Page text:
during and in

  • We use both during and in to say that something happens inside a particular period of time.
      We’ll be on holiday during/in August.
      I woke up during/in the night.
  • We prefer during when we stress that we are talking about the whole of the period.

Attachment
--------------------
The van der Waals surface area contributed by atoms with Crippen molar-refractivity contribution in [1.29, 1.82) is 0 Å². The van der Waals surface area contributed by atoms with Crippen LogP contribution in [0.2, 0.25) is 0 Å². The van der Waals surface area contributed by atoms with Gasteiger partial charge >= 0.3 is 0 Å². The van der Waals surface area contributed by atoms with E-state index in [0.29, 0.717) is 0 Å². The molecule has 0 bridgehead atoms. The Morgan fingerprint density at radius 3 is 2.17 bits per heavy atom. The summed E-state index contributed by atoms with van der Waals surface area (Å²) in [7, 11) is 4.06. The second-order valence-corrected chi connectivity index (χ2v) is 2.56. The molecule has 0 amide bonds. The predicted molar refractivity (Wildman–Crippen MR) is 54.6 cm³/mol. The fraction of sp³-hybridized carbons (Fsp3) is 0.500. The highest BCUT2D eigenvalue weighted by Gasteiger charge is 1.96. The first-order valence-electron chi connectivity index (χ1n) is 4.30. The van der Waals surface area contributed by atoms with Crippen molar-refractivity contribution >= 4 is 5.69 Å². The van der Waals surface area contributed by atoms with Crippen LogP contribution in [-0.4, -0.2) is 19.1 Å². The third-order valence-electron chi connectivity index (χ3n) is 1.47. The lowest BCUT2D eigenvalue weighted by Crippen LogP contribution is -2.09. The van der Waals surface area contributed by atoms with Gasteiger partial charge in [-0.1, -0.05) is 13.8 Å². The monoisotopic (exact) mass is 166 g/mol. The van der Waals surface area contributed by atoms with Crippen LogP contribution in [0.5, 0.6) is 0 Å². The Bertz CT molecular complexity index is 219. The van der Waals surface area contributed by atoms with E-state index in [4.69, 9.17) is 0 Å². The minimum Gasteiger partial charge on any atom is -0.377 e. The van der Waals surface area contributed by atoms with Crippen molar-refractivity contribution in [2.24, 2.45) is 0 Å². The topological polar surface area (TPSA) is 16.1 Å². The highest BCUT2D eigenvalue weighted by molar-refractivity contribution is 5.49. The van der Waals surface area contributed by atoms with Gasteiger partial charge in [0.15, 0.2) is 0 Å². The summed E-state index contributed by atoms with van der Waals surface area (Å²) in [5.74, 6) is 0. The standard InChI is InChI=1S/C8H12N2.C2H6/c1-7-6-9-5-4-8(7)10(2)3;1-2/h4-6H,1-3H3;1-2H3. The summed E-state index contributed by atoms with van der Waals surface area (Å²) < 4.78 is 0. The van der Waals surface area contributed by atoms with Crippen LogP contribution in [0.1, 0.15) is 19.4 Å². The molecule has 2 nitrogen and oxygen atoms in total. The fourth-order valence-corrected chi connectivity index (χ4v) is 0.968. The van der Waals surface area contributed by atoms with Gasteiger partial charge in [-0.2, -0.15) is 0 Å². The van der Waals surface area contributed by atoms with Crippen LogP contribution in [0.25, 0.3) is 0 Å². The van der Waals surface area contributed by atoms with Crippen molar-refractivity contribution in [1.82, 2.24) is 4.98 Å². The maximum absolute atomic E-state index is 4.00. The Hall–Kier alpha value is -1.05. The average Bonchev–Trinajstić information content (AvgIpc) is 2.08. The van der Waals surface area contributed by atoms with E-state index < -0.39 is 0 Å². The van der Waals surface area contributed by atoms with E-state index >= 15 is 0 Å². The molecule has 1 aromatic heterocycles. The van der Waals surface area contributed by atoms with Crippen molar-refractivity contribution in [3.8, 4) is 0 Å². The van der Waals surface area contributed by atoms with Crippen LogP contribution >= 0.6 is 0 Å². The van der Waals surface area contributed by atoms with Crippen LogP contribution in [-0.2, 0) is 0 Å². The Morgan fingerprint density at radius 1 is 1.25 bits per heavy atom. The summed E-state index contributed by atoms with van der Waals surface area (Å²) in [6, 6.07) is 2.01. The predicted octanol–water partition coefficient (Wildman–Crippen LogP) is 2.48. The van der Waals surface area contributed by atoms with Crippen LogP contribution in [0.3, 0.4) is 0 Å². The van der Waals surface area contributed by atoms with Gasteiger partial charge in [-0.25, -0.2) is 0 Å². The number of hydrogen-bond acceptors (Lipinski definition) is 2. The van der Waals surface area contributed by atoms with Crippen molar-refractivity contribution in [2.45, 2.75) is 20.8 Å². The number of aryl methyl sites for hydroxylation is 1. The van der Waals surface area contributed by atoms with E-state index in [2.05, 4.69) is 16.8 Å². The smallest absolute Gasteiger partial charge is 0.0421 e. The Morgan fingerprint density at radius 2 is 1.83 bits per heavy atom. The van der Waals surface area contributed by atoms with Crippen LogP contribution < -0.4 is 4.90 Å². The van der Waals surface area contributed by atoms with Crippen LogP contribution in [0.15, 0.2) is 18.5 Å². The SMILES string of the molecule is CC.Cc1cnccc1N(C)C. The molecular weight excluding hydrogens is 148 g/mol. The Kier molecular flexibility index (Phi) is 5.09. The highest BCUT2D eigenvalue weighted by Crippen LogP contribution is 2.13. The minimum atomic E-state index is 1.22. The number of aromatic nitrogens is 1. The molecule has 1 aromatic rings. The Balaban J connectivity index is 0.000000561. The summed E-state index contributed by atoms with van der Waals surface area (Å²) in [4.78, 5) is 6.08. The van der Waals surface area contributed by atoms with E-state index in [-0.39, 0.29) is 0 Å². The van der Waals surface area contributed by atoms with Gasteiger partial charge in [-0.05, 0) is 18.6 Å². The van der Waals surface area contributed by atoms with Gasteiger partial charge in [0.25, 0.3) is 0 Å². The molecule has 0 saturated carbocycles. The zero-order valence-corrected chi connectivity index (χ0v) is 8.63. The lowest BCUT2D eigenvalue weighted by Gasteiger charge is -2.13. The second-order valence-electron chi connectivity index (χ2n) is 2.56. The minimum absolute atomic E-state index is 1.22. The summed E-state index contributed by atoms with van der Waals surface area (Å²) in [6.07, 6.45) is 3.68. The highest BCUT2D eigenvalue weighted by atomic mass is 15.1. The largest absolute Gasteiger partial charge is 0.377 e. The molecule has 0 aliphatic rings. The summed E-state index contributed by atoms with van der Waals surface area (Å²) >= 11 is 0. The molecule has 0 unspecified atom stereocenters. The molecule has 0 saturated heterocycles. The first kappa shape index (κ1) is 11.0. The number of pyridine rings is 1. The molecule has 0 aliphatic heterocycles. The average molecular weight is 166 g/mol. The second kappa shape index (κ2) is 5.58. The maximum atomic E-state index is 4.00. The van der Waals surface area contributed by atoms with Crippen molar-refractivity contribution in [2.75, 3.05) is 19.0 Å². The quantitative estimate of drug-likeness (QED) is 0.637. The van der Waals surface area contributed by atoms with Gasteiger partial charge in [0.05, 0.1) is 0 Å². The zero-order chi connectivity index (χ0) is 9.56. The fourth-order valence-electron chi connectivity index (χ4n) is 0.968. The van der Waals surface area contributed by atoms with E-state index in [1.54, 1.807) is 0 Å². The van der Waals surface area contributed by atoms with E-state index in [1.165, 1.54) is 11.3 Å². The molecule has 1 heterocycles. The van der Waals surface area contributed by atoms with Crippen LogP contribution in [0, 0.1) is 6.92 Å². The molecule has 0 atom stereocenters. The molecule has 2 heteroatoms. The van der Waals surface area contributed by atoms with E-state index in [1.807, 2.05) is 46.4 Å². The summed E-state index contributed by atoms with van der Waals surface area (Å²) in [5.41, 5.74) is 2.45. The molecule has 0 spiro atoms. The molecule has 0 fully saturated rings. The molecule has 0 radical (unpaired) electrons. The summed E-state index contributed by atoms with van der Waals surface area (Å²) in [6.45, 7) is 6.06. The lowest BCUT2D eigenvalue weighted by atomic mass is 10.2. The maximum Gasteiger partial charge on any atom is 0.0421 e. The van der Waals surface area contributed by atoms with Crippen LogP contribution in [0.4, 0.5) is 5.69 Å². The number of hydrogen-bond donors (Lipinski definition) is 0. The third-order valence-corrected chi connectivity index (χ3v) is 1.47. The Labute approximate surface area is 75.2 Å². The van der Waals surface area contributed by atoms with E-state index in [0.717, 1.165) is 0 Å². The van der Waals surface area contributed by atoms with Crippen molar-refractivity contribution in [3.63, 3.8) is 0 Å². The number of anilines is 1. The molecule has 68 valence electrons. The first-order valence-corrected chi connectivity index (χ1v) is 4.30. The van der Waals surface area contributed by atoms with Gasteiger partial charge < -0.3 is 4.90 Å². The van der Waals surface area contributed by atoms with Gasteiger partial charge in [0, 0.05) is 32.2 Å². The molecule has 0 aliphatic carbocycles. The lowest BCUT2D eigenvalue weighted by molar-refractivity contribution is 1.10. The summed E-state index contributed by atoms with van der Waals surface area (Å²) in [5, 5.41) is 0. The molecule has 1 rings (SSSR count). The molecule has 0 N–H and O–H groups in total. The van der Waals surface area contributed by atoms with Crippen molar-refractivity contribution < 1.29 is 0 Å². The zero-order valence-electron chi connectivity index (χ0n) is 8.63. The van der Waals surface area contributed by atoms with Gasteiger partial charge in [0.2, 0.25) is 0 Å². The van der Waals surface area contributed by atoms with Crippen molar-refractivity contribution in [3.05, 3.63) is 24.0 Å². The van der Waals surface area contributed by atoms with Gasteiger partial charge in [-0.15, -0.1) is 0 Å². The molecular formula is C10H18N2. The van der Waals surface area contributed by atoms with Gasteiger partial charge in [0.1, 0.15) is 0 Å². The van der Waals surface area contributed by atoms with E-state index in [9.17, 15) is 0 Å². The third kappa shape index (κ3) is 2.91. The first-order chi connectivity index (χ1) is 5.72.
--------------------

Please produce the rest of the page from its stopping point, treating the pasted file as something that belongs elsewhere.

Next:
The shop’s closed during the whole of August.
      (NOT . . . in the whole of August.).
  • We use during, not in, when we say that something happens between the beginning and end of an activity (not a period of time).
      He had some strange experiences during his military service.
      (NOT . . . in his military service.).
      I’ll try to phone you during the meeting. (NOT . . . in the meeting.)